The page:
While this highly targeted and interactive social engineering approach might not be completely novel, it is extraordinary. Also extraordinary is the stunningly subtle insertion of malicious code leveraging the build process in plain sight. This build process focus during a major supply chain attack is comparable only to the CozyDuke/DarkHalo/APT29/NOBELIUM Solarwinds compromise and the SUNSPOT implant’s cunning and persistent presence – its monitoring capability for the execution of a Solarwinds build, and its malicious code insertion during any Solarwinds build execution. Only this time, it’s human involvement in the build process.

    It’s notable that one of the key differentiators of the Solarwinds incident from prior supply chain attacks was the adversary’s covert, prolonged access to the source/development environment. In this XZ Utils incident, this prolonged access was obtained via social engineering and extended with fictitious human identity interactions in plain sight.

    One of the best publicly available chronological timelines on the social engineering side of the XZ Utils incident is posted by Russ Cox, currently a Google researcher. It’s highly recommended reading. Notably, Cox writes: “This post is a detailed timeline that I have constructed of the social engineering aspect of the attack, which appears to date back to late 2021.”

    A Singaporean guy, an Indian guy, and a German guy walk into a bar…

    Three identities pressure XZ Utils creator and maintainer Lasse Collin in summer 2022 to provoke an open-source code project handover: Jia Tan/Jia Cheong Tan, Dennis Ens, and Jigar Kumar. These identities are made up of a GitHub account, three free email accounts with similar name schemes, an IRC and Ubuntu One account, email communications on XZ Utils developer mailing lists and downstream maintainers, and code. Their goal was to grant full access to XZ Utils source code to Jia Tan and subtly introduce malicious code into XZ Utils – the identities even interact with one another on mail threads, complaining about the need to replace Lasse Collin as the XZ Utils maintainer.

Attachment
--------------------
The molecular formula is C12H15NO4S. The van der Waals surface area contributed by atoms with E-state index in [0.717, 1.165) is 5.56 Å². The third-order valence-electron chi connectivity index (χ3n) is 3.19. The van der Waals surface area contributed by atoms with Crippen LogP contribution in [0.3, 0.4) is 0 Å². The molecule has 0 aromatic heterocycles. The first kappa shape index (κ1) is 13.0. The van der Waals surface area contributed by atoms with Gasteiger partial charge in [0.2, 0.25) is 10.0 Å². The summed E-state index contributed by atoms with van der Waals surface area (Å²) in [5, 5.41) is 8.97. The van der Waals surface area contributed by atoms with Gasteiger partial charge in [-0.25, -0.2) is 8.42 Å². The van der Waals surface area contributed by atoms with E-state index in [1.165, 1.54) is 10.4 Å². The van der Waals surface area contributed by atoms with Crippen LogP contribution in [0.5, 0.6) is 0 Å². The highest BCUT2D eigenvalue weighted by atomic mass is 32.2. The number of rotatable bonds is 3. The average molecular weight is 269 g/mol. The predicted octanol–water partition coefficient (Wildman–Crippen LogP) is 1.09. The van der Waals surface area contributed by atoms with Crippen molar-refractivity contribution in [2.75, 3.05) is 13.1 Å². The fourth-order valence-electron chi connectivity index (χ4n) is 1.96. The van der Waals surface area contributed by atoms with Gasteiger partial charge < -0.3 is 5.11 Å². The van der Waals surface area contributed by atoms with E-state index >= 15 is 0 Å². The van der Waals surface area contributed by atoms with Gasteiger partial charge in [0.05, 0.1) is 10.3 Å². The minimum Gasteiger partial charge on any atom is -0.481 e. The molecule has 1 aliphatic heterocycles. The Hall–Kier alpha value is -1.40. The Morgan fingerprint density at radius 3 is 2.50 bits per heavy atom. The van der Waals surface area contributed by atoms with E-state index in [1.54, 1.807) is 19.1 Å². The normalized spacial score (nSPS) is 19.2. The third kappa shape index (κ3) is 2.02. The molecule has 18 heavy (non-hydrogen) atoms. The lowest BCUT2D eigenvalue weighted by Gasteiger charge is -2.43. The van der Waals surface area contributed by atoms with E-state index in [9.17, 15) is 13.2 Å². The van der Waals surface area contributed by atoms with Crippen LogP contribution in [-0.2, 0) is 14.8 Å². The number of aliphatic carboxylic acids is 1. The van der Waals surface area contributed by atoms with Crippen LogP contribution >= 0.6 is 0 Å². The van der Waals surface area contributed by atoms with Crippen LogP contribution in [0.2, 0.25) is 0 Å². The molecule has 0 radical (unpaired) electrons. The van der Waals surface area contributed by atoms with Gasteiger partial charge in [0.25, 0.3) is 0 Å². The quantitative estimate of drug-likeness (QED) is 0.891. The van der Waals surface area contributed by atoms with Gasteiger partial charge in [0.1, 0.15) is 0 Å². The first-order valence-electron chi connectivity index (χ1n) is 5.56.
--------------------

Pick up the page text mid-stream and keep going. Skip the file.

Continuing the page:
Note that the geographic dispersion of fictitious identities is a bit forced here, perhaps to dispel hints of coordination: Singaporean or Malaysian (possibly of a Hokkien dialect), northern European, and Indian. Misspellings and grammar mistakes are similar across the three identities’ communications. The “Jia Tan” identity seems a bit forced as well – the only public geolocation data is a Singaporean VPN exit node that the identity may have used on March 29 to access the XZ Utils Libera IRC chat. If constructing a fictitious identity, using that particular exit node would definitely be a selected resource.


    Our pDNS confirms this IP as a Witopia VPN exit. While we might expect a “jiat75” or “jiatan018” username for the “Jia Tan” Libera IRC account, this one in the screenshot above may have been used on March 29, 2024 by the “JiaT75” actor.


    One additional identity, Hans Jansen, introduced a June 2023 performance optimization into the XZ Utils source, committed by Collin, and later leveraged by jiaT75’s backdoor code. Jia Tan gleefully accepted the proposed IFUNC additions: “Thanks for the PR and the helpful links! Overall this seems like a nice improvement to our function-picking strategy for CRC64. It will likely be useful when we implement CRC32 CLMUL too :)”.

    This pull request is the Jansen identities’ only interaction with the XZ Utils project itself. And, unlike the other two identities, the Jansen account is not used to pressure Collin to turn over XZ Utils maintenance. Instead, the Hans Jansen identity provided the code and then disappeared. Nine months later, following the backdoor code insertion, Jansen urged a major Linux vendor in the supply chain to incorporate the backdoored XZ Utils code in their distribution. The identity resurfaced on a Debian bug report on March 24, 2024, creating an opportunity to generate urgency in including the backdoored code in the Debian distribution.